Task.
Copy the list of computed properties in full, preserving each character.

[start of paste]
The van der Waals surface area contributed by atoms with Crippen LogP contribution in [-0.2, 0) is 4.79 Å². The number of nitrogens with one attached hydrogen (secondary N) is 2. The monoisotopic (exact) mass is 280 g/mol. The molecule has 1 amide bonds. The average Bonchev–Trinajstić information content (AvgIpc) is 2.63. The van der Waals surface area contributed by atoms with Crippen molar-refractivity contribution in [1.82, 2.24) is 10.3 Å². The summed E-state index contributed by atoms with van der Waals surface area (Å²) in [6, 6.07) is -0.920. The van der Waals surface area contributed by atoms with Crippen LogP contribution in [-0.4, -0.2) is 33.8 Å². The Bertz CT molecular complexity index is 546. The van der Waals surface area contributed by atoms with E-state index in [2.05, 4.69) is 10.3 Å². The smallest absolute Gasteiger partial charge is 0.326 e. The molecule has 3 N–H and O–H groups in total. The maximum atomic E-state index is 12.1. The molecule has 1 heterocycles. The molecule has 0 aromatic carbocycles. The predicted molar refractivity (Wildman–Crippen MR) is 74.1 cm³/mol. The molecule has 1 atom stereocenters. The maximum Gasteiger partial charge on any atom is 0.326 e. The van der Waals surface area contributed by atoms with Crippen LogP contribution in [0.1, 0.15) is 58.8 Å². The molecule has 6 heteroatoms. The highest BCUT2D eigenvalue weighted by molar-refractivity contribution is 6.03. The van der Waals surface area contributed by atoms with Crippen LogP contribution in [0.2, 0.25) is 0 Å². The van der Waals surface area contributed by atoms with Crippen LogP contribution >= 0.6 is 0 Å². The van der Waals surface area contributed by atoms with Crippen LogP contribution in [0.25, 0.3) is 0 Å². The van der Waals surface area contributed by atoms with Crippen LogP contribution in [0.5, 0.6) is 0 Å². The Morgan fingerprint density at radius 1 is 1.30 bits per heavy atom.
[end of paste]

The van der Waals surface area contributed by atoms with Crippen LogP contribution in [-0.2, 0) is 4.79 Å². The number of nitrogens with one attached hydrogen (secondary N) is 2. The monoisotopic (exact) mass is 280 g/mol. The molecule has 1 amide bonds. The average Bonchev–Trinajstić information content (AvgIpc) is 2.63. The van der Waals surface area contributed by atoms with Crippen molar-refractivity contribution in [1.82, 2.24) is 10.3 Å². The summed E-state index contributed by atoms with van der Waals surface area (Å²) in [6, 6.07) is -0.920. The van der Waals surface area contributed by atoms with Crippen LogP contribution in [-0.4, -0.2) is 33.8 Å². The Bertz CT molecular complexity index is 546. The van der Waals surface area contributed by atoms with E-state index in [2.05, 4.69) is 10.3 Å². The smallest absolute Gasteiger partial charge is 0.326 e. The molecule has 3 N–H and O–H groups in total. The maximum atomic E-state index is 12.1. The molecule has 1 heterocycles. The molecule has 0 aromatic carbocycles. The predicted molar refractivity (Wildman–Crippen MR) is 74.1 cm³/mol. The molecule has 1 atom stereocenters. The maximum Gasteiger partial charge on any atom is 0.326 e. The van der Waals surface area contributed by atoms with Crippen LogP contribution in [0.1, 0.15) is 58.8 Å². The molecule has 6 heteroatoms. The highest BCUT2D eigenvalue weighted by molar-refractivity contribution is 6.03. The van der Waals surface area contributed by atoms with Crippen LogP contribution in [0.2, 0.25) is 0 Å². The van der Waals surface area contributed by atoms with Crippen LogP contribution >= 0.6 is 0 Å². The van der Waals surface area contributed by atoms with Crippen LogP contribution in [0.25, 0.3) is 0 Å². The van der Waals surface area contributed by atoms with Crippen LogP contribution in [0.5, 0.6) is 0 Å². The Morgan fingerprint density at radius 1 is 1.30 bits per heavy atom.